In 1988 when I wrote Spring Comes to the Desert Southwest -- still online at http://www.backyardnature.net/desert/ --
I quickly learned that in the desert daytime temperatures may soar, then at dusk plummet
for a really cold night. Atmospheric humidity acts as a buffer against temperature
Nowadays here in the Yucatan at the beginning of the dry season it's getting to be the
same. Afternoons with temperatures in the low 90s can alternate with nights when I'm glad
to have a well insulated sleeping bag. And glad, when I return from my predawn jogs, for a
breakfast campfire to sit by.
For, there's something transcendent about a campfire on a chilly morning. Maybe it's
because as we humans evolved we were intimately involved with campfires, the fires
frightening off predators, sanitizing and making edible our food, and warming us.
Moreover, for millions of years campfires were the most tangible proof we humans had that
we might be something different from everything around us, for only we of all the animals
of savanna and forest could domesticate fire.
In fact, sometimes I think that campfires have been so important to human evolution
that maybe we're genetically predisposed to feel the special sense of ease and
satisfaction that I feel on these chilly mornings next to the fire. Maybe the feeling is
adaptive, to encourage us to go to the trouble of making the fires.
When a well-built campfire is burning, flames all around at the fire's edge bend inward
as air sweeps in to be heated and shot upward in the fire's center, toward the pot's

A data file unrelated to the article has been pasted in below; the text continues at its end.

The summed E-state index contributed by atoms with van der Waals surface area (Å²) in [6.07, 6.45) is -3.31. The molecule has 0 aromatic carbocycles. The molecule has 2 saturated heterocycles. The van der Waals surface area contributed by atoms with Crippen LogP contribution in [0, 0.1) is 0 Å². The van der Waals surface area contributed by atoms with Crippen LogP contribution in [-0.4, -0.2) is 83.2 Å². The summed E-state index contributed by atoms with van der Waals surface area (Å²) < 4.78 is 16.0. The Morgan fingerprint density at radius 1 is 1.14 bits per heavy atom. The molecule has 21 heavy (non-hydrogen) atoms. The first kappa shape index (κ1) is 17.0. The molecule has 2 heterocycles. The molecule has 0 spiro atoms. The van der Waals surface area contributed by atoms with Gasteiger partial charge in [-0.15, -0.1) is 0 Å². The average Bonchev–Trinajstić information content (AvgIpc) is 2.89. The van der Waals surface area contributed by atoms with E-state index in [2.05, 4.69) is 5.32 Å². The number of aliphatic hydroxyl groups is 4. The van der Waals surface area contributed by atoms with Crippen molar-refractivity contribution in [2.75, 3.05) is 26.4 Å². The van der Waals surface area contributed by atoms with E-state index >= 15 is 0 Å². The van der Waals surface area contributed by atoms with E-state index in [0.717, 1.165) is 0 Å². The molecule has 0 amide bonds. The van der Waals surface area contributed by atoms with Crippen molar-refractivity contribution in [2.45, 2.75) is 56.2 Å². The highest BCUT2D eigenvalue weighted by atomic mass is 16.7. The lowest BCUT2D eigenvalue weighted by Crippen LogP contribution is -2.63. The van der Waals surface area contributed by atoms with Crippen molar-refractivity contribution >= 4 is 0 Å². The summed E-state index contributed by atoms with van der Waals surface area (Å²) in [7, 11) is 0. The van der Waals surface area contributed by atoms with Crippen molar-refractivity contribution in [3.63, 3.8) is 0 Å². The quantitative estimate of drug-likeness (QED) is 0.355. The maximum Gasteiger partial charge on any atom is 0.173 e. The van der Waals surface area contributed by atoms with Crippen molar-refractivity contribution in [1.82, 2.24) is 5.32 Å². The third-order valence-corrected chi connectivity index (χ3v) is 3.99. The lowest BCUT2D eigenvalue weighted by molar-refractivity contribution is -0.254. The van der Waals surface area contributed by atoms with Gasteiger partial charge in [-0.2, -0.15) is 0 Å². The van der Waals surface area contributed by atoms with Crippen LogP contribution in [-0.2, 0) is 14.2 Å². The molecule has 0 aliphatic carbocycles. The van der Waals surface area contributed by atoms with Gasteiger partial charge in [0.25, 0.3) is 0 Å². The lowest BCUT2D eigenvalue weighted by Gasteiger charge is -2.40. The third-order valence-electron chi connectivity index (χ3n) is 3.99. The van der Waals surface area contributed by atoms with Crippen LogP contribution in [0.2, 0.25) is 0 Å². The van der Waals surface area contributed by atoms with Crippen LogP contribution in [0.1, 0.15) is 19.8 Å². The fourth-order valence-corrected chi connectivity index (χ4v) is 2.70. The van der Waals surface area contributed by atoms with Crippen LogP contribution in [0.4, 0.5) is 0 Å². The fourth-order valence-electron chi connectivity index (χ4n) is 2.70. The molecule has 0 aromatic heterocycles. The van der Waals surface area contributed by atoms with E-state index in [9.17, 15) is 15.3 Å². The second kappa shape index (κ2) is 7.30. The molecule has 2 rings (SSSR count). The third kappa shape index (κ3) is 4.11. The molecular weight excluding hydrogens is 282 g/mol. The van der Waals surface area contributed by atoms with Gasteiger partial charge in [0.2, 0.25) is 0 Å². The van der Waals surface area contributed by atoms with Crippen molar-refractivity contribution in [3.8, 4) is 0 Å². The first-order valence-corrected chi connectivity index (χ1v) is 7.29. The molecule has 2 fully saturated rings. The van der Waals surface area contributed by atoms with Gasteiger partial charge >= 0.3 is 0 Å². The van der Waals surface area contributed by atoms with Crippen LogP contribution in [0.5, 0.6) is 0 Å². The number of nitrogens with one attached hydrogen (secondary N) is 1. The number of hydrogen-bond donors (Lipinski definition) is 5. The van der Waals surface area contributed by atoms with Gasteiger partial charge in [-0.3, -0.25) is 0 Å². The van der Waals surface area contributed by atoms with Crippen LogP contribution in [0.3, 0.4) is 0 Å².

bottom. This in-sucking process reminds me of the Maya belief that at nightfall the many
forms of energy that have collected on the land during the day begin converging on the
Maya hut. As people fall asleep inside the hut, the day's gathering energies surge up the
hut's walls, and the roof's sloping sides focus them at the comb. At the roof's peak the
energies concentrate to such an intensity that they discharge into the sky, carrying with
them the spirits of sleepers inside the hut. Our dreams are our experiences in far-away
places, times and dimensions, where these wandering energies scatter us.
Maybe the well-built campfire sucking in air from all around, heating it and shooting
it upward inspired this beautiful concept incorporating the hut, energy and human
dreaming; maybe the campfire was the subconscious model around which the dream-travel
If the campfire is a metaphor for the Maya belief in dream-travel, then these words and
the thoughts flickering in your own mind as you digest what I'm saying and filter them
through your own way of seeing things -- are metaphors of same.
In fact, the campfire frame of mind can accept that everything is a metaphor for
everything else, and when you reach that insight you can just keep sitting and sitting,
staring into the flames.